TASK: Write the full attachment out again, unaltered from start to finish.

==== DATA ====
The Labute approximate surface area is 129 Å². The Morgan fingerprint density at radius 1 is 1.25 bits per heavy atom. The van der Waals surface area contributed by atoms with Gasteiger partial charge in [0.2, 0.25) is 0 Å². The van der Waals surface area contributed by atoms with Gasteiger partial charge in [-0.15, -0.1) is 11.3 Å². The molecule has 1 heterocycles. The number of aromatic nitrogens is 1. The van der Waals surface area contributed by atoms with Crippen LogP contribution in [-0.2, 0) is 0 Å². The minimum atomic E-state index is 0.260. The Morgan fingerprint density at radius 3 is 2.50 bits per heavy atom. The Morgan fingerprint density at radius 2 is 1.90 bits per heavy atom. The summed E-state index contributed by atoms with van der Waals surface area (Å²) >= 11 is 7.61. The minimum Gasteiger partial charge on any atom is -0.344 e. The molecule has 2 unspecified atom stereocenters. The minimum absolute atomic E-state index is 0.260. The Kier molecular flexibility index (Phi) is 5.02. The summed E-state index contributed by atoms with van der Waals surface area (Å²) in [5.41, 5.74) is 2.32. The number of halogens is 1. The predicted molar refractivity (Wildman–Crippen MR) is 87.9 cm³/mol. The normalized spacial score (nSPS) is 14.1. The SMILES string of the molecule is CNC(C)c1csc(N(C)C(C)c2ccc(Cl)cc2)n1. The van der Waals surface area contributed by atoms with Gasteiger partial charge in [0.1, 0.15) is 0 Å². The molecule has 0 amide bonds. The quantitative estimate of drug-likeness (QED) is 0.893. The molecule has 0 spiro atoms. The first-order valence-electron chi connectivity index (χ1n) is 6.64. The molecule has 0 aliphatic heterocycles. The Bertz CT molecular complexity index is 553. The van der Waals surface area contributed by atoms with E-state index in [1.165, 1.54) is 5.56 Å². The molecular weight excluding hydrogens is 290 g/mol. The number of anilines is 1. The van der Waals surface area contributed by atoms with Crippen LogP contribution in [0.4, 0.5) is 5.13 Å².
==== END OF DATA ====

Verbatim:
The Labute approximate surface area is 129 Å². The Morgan fingerprint density at radius 1 is 1.25 bits per heavy atom. The van der Waals surface area contributed by atoms with Gasteiger partial charge in [0.2, 0.25) is 0 Å². The van der Waals surface area contributed by atoms with Gasteiger partial charge in [-0.15, -0.1) is 11.3 Å². The molecule has 1 heterocycles. The number of aromatic nitrogens is 1. The van der Waals surface area contributed by atoms with Crippen LogP contribution in [-0.2, 0) is 0 Å². The minimum atomic E-state index is 0.260. The Morgan fingerprint density at radius 3 is 2.50 bits per heavy atom. The Morgan fingerprint density at radius 2 is 1.90 bits per heavy atom. The summed E-state index contributed by atoms with van der Waals surface area (Å²) >= 11 is 7.61. The minimum Gasteiger partial charge on any atom is -0.344 e. The molecule has 2 unspecified atom stereocenters. The minimum absolute atomic E-state index is 0.260. The Kier molecular flexibility index (Phi) is 5.02. The summed E-state index contributed by atoms with van der Waals surface area (Å²) in [5.41, 5.74) is 2.32. The number of halogens is 1. The predicted molar refractivity (Wildman–Crippen MR) is 87.9 cm³/mol. The normalized spacial score (nSPS) is 14.1. The SMILES string of the molecule is CNC(C)c1csc(N(C)C(C)c2ccc(Cl)cc2)n1. The van der Waals surface area contributed by atoms with Gasteiger partial charge in [0.1, 0.15) is 0 Å². The molecule has 0 amide bonds. The quantitative estimate of drug-likeness (QED) is 0.893. The molecule has 0 spiro atoms. The first-order valence-electron chi connectivity index (χ1n) is 6.64. The molecule has 0 aliphatic heterocycles. The Bertz CT molecular complexity index is 553. The van der Waals surface area contributed by atoms with E-state index in [1.165, 1.54) is 5.56 Å². The molecular weight excluding hydrogens is 290 g/mol. The number of anilines is 1. The van der Waals surface area contributed by atoms with Crippen LogP contribution in [0.4, 0.5) is 5.13 Å².